Stories of one man single-handedly fighting the system against all odds are abundant in literature and movies worldwide. May be the reason is its mass appeal. People generally love to see a hero standing tall for everything that is right. One limitation that can be observed in the execution of this theme by various media is that ultimately the wrong doer is limited to an object- a single man or a group of people up for mischief. This objectifying of evil causes two negative results generally- one is the dilution of the case the writer is trying to put forward and the other is the protagonists resolving the issue using extreme acts that glorifies socially unacceptable practices. These were my thoughts while I took up Kota Neelima’s political novel Shoes of the Dead for reading. The biggest virtue of this book is that it does not tread the convenient path of objectifying that I was mentioning before.
Shoes of the Dead tell the story of suicide by farmers due to debt. The story starts in Delhi, in the residence of Keyur Kashinath, new MP and son of a political bigwig, deep in trouble due to the growing cases of farmer suicides occurring in his constituency Mityala. He is trying to manipulate the cases and prove majority suicides are not due to debt with the help of moneylenders and real estate grabbers who are one of the major reason for the trouble. Nazar is one journalist who finds out about his plan and tries to do something about it through his fearless reports.
The story then shifts to Mityala, were Gangiri Bhadra former teacher turned farmer breaches into the corrupt suicide committee that certifies even genuine cases of debt suicides as ineligible for compensation. He is the brother of a farmer who committed suicide due to debt, but the committee denies compensation by painting him as an alcoholic. He intelligently networks inside the committee and turns the table on Keyur by making more and more applications for compensation eligible. From then the narrative shifts between Delhi and Mityala. Keyur decides to eliminate Gangiri, but things change when Nazar enters the scene. From then the story turns into a game of political one-upmanship between one person’s ego and arrogance and another’s belief in bringing a positive change in society.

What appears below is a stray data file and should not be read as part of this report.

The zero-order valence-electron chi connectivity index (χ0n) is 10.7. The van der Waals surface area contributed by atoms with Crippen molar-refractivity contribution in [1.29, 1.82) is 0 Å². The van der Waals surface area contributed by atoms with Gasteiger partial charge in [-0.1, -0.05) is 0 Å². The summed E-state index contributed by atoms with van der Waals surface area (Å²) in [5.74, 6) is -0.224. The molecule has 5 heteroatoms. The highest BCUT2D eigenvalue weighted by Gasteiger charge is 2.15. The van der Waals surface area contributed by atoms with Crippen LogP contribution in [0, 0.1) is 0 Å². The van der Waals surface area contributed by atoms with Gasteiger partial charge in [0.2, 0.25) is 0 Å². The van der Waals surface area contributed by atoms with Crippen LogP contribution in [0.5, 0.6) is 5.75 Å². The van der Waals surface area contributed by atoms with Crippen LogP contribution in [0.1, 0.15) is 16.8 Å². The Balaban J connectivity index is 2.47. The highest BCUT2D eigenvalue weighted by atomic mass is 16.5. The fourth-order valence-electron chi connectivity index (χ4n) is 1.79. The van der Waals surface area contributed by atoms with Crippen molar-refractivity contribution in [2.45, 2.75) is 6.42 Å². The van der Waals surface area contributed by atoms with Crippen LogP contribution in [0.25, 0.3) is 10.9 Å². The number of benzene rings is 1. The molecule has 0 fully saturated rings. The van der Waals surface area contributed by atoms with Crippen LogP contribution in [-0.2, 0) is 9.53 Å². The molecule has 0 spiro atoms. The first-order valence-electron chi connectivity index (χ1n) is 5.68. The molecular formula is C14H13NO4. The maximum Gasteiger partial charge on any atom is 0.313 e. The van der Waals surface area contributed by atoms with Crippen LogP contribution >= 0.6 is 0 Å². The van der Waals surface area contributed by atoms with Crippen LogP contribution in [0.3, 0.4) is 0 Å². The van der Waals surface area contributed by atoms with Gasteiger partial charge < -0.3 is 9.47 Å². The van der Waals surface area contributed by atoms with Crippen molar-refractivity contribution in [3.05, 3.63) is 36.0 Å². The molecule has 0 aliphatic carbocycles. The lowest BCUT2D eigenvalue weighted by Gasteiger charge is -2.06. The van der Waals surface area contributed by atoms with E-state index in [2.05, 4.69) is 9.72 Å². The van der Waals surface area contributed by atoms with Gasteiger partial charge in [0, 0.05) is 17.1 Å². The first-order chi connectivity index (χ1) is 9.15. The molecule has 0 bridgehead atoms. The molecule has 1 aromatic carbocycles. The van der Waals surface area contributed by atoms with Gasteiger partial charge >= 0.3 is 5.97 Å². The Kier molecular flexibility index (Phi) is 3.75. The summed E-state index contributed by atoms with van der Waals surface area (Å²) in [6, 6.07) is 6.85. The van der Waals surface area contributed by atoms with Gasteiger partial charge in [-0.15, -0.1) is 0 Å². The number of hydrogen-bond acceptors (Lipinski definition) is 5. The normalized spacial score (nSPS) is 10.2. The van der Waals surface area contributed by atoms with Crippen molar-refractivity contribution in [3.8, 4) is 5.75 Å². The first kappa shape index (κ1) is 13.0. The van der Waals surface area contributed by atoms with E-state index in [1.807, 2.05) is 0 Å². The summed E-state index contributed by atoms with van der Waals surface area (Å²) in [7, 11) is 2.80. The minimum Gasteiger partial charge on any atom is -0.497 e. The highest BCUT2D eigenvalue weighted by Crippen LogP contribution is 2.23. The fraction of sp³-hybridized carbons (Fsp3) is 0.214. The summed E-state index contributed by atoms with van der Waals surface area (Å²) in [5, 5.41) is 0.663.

As I told earlier, the story does not overtly blame or vilify a single person for all the bad things happening to people. It is basically about rising above the levels of mere existences, which is displayed by Keyur and other negative characters, and show the courage to stand for what is right and deliver it at any cost. Gangiri faces so much adversity in many levels- political, social, emotional and economical, but stands for justice to the family of diseased farmers even when his own existence is fatally threatened. The narrative is rather slow, building up the characters and making the reader comfortable with the nuances of the story, but never slows down to make it even a bit boring. The characterization and plot is very realistic and readers will be empathized with it. One subplot about an industrial concern in Mityala is mentioned but not touched upon with any detail.
All in all considering the social relevance and urgency of the subject and the overall readability of the book, which I would opine is nothing short of excellent, I will recommend this book to all readers.
Publisher: Rupa Publications
Book Source: Blogadda.com